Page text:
By Erin Sherbert
By Howard Cole
By Erin Sherbert
By Erin Sherbert
By Leif Haven
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By Chris Roberts
By Kate Conger
Bert Katz sits at his usual table beneath the tall front window at his son's shop, Katz Bagels on 16th Street at Albion. Although he is studying the pile of loose yellow notebook paper strewn before him, he also pays close attention to the story unfolding in the conversation of two regulars.
"We should call the police," one of them says.
The bagel shop habituŽs are talking about the previous day's drama: Katz fingered a street person (resembling "the Road Warrior," one of the regulars says) who was trying to lift some Odwallas from the refrigerator at the back of the shop. Katz told Mad Max to put the drinks back and there'd be no trouble; a scene ensued regardless, and Max promised to return and break all the windows.
"Yeah, he's a big fella," the 64-year-old Katz says, only a hint of concern in his voice. He returns to the papers in front of him, part of a book of photo-portraits and monologues of the citizens of 16th Street that he is compiling.
He asks, "Do you think, when this couple on a Greek island strip off their clothes to swim in the moonlight, I should mention they were on LSD?"
Katz's book is almost finished. The photographs are stunning, just a few of the hundreds of portraits he has taken on 16th Street, some of which hang on the walls of the bagel shop. Simple color 8-by-10 portraits, head shots mostly, of street people, barmaids, and punk kids, all people Katz has come to know in the three years he's spent here. Each portrait faces a page of print -- the monologue that Katz fashions from interviews with his subjects.
"It's called The Mission," he says of his book, then he laughs, "or They Walked Past the Bagel Shop."
He opens the album to the first picture, a stubble-faced man, maybe 30 years old, in a torn felt hat and woolen scarf. "This guy, Andrew, acts as a chorus," Katz explains. "He's an intellectual who's rather Chekhovian in his style. He contradicts himself two, three times in one sentence and knows it, uses it, and entertains you with it. He has a real sense of what's going on in the area and he tells you about it, and he tells you about his own struggles -- he weaves his own life into that, and as such he becomes the chorus."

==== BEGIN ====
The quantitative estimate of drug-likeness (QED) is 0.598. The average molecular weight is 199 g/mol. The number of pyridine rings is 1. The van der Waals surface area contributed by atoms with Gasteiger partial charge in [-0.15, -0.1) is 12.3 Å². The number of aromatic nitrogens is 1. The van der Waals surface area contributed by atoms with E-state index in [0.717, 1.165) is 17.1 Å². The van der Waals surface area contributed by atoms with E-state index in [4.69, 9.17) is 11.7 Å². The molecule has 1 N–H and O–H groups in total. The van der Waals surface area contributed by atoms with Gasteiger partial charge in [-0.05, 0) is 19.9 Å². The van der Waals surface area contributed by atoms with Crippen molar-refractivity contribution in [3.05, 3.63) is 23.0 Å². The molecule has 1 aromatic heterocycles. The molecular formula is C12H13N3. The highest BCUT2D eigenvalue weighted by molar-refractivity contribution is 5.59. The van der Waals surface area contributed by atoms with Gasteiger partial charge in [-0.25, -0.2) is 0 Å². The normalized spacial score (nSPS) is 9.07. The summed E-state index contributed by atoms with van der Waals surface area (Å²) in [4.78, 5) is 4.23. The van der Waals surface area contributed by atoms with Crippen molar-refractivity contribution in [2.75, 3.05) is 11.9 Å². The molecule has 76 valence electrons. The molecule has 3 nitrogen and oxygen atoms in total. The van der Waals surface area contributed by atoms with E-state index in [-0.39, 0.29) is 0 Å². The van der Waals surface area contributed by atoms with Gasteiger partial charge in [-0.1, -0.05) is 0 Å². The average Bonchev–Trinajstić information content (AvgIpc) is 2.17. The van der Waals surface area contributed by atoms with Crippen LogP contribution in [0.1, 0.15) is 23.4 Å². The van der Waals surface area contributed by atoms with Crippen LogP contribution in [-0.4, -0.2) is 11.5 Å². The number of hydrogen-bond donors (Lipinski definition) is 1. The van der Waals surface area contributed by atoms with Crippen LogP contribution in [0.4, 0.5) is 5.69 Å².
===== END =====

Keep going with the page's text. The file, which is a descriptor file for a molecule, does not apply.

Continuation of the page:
Katz refined his sense of dramatic flow as a teacher (he was Susan Sarandon's high school drama instructor) and a playwright. He worked in theater back East for several years, until the early '70s when he and his wife opened a movie house in Morrisville, Pa.
Three years ago, he came out West with his wife. The original plan was to spend a few months helping their son get the bagel shop going, then go home. Instead the Katzes stayed.
"I can't be flippant about it," Katz says of his life since resettling. "It's been a very spiritual experience. I've learned so much -- these are my teachers," he waves a hand over the photo albums filled with his pictures. "They show me God shining through. They show me the magnificence of the human creature. They show me the courage of people. They show me how infatigable they are."
The next portrait in Katz's book is of David, the night manager at a nearby residential hotel. David holds a candle before him, his graying goatee and soft eyes blurred slightly beneath a mantle of darkness. In color and composition, the picture resembles a Rembrandt, which enhances the effect of the chilling ghost stories David tells. The hotel in which he spends his nights is a very old place, "and there's a high probability," David's monologue reads, "that someone has died in every single room."
"See, this book builds, has a structure," Katz says as he flips through the pictures. "It starts with young, innocent starry-eyeds coming to San Francisco and what they experience when they come here: What goes on? Who do they meet? But it all builds to a sort of second-act climax which is that woman's murder."
He's opened the album to Shellie's picture. A worn, once beautiful woman smiles tiredly, her eyes propped open by insistent swaths of mascara.
"Shellie came in here crying one morning," Katz begins quietly, "and our relationship began." He tells me how he befriended the Capp Street prostitute, shared her troubles. "I could get her to stop crying by giving her a bagel and a cup of coffee."
"How many hearts have I broken along the way?" Shellie muses in her monologue, recalling the time her father saw her strolling the sidewalk.
She was one of the first subjects Katz interviewed for the book. That was last September. On Thanksgiving morning, Shellie was found murdered, probably killed by a john.
While most of the stories aren't as sordid as Shellie's, Katz admits to hiding some of his subjects' less pleasant aspects. "There's manipulation in this thing," he cautions. "Because I don't want this to be a book about dope addicts. In the first place, that immediately prejudices the reader; second place, it obscures other important things that might get left out. My job is just to contain."